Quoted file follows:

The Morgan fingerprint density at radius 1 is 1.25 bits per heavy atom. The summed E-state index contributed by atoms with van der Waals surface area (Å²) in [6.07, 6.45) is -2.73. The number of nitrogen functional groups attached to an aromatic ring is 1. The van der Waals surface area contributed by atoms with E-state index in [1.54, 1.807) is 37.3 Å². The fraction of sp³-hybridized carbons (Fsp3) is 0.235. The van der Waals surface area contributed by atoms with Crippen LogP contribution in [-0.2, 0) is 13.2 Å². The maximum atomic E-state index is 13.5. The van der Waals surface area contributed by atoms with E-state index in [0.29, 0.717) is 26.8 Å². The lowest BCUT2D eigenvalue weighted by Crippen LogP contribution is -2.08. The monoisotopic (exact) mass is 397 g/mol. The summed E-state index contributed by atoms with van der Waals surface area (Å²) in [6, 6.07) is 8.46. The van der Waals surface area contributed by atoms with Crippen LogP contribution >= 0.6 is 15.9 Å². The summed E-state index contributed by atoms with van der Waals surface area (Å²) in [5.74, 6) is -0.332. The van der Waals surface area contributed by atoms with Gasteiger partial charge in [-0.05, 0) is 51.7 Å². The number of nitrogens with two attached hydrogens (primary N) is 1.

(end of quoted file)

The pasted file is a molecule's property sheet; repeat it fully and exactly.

The Morgan fingerprint density at radius 1 is 1.25 bits per heavy atom. The summed E-state index contributed by atoms with van der Waals surface area (Å²) in [6.07, 6.45) is -2.73. The number of nitrogen functional groups attached to an aromatic ring is 1. The van der Waals surface area contributed by atoms with E-state index in [1.54, 1.807) is 37.3 Å². The fraction of sp³-hybridized carbons (Fsp3) is 0.235. The van der Waals surface area contributed by atoms with Crippen LogP contribution in [-0.2, 0) is 13.2 Å². The maximum atomic E-state index is 13.5. The van der Waals surface area contributed by atoms with E-state index in [0.29, 0.717) is 26.8 Å². The lowest BCUT2D eigenvalue weighted by Crippen LogP contribution is -2.08. The monoisotopic (exact) mass is 397 g/mol. The summed E-state index contributed by atoms with van der Waals surface area (Å²) in [6, 6.07) is 8.46. The van der Waals surface area contributed by atoms with Crippen LogP contribution >= 0.6 is 15.9 Å². The summed E-state index contributed by atoms with van der Waals surface area (Å²) in [5.74, 6) is -0.332. The van der Waals surface area contributed by atoms with Gasteiger partial charge in [-0.05, 0) is 51.7 Å². The number of nitrogens with two attached hydrogens (primary N) is 1.